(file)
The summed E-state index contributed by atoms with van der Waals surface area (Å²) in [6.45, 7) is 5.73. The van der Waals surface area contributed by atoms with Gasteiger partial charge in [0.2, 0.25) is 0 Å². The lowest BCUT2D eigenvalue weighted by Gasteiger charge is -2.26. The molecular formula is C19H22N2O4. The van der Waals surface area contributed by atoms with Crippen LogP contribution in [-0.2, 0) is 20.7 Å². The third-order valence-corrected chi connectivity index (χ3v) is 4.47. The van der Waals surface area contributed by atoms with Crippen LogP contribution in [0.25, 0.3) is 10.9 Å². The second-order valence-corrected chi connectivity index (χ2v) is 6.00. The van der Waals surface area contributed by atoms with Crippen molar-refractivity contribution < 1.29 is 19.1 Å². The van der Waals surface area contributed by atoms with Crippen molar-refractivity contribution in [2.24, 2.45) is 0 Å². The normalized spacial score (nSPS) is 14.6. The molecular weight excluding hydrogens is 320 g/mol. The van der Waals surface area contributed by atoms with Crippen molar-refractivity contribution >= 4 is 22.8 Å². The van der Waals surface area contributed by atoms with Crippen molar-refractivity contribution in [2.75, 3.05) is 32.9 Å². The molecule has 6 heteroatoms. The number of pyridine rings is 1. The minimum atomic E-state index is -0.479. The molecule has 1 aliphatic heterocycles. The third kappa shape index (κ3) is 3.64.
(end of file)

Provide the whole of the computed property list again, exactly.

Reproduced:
The summed E-state index contributed by atoms with van der Waals surface area (Å²) in [6.45, 7) is 5.73. The van der Waals surface area contributed by atoms with Gasteiger partial charge in [0.2, 0.25) is 0 Å². The lowest BCUT2D eigenvalue weighted by Gasteiger charge is -2.26. The molecular formula is C19H22N2O4. The van der Waals surface area contributed by atoms with Crippen LogP contribution in [-0.2, 0) is 20.7 Å². The third-order valence-corrected chi connectivity index (χ3v) is 4.47. The van der Waals surface area contributed by atoms with Crippen LogP contribution in [0.25, 0.3) is 10.9 Å². The second-order valence-corrected chi connectivity index (χ2v) is 6.00. The van der Waals surface area contributed by atoms with Crippen molar-refractivity contribution < 1.29 is 19.1 Å². The van der Waals surface area contributed by atoms with Crippen molar-refractivity contribution in [2.24, 2.45) is 0 Å². The normalized spacial score (nSPS) is 14.6. The molecular weight excluding hydrogens is 320 g/mol. The van der Waals surface area contributed by atoms with Crippen molar-refractivity contribution >= 4 is 22.8 Å². The van der Waals surface area contributed by atoms with Crippen molar-refractivity contribution in [2.75, 3.05) is 32.9 Å². The molecule has 6 heteroatoms. The number of pyridine rings is 1. The minimum atomic E-state index is -0.479. The molecule has 1 aliphatic heterocycles. The third kappa shape index (κ3) is 3.64.